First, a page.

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    • 2018年02月15日(木)

    【H-1B application】

    Now that the H-1B application deadline for this year is fast approaching,
    this is a good time to review some of the main points that are needed for a strong H-1B case.

    Planning H-1B cases in advance carefully to avoid pitfalls is even more important now in this time of frequent RFE’s (Requests for Evidence) and even totally unreasonable H-1B denial decisions.
    In this comment, I will talk about one of the most important, but often neglected or misunderstood, features of an H-1B case, namely showing that the offered H-1B job qualifies as a “specialty occupation” under the H-1B regulations.

    Some employers may fall into the trap of thinking that if the employee who is being sponsored for H-1B has a bachelor or higher degree in a specialized area, then almost any job that the employer may offer to that person must also be qualified as an H-1B specialty occupation. But that is not what the H-1B rules say, Instead, the duties of the job in question, not the employee’s own education or experience, are what decide whether a particular job is a “specialty occupation” for H-1B purposes.

    If the immigration examiner thinks that the duties of the offered H-1B job are not specialized or complex enough so that they normally need a bachelor’s degree (or equivalent) in a field related to the job that is being offered, the H-1B case will not be approved, no matter how well educated the sponsored H-1B employee is himself or herself. This is an important point to keep in mind in planning an H-1B case.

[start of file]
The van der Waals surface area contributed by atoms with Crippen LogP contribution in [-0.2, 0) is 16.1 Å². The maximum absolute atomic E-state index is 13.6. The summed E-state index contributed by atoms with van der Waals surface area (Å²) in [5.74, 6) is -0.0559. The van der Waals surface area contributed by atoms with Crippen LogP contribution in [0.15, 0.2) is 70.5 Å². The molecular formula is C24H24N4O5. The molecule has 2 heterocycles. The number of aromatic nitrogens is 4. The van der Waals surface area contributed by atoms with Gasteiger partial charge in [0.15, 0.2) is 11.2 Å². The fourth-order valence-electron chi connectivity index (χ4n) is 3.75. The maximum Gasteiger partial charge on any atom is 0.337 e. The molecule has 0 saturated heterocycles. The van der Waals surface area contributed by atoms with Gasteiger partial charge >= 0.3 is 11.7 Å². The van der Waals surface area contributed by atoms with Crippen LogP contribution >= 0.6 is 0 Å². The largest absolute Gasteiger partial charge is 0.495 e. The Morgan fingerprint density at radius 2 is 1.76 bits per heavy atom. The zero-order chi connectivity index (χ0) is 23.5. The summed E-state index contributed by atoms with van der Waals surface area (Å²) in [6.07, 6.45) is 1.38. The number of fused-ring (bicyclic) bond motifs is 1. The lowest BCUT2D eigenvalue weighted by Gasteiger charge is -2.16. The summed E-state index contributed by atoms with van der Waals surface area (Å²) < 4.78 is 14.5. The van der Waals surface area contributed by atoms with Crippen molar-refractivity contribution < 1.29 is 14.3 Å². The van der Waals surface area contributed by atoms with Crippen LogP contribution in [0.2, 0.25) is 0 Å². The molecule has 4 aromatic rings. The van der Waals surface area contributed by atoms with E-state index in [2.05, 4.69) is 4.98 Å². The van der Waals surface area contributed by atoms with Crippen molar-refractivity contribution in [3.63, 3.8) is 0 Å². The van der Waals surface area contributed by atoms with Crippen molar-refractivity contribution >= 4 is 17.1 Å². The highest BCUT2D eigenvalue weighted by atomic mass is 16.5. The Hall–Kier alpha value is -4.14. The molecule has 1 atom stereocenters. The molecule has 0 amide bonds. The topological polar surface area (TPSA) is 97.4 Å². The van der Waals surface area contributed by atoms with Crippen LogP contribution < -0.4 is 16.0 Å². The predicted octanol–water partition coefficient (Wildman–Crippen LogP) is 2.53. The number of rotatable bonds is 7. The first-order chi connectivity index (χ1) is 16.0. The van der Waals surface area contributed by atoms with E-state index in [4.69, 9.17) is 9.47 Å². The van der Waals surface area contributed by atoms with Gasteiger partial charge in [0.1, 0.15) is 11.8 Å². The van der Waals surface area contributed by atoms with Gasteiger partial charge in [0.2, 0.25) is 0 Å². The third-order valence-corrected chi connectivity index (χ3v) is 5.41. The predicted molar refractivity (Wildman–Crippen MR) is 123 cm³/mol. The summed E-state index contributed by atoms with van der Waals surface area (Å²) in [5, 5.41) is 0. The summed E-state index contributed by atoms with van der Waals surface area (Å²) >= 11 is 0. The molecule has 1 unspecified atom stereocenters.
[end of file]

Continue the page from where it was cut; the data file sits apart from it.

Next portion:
So how does a potential H-1B sponsor know which jobs the immigration office (USCIS) is likely to consider to be “specialty occupations” and which jobs will probably not be accepted? The H-1B regulations provide four standards for telling what will be considered to be a specialty occupation, and as long as the job meets any one of the four standards, it is supposed to be accepted as an H-1B specialty occupation. At least, that is what the regulations say.

    But that is not the way things always work out in practice. In the real world of H-1B, USCIS examiners often pay a great deal of attention to a US Deparment of Labor publication known as the Occupational Outlook Handbook (“OOH”) and little, or none at all, to anything else. I will discuss this further in my next article.

    In the meantime, anyone who has questions is welcome send me an Message from[Send Message]at the bottom
    or to call me at (212) 724-5643.

    Roger Algase
    Attorney at Law
    241 Central Park West
    Suite 19F
    New York NY 10024

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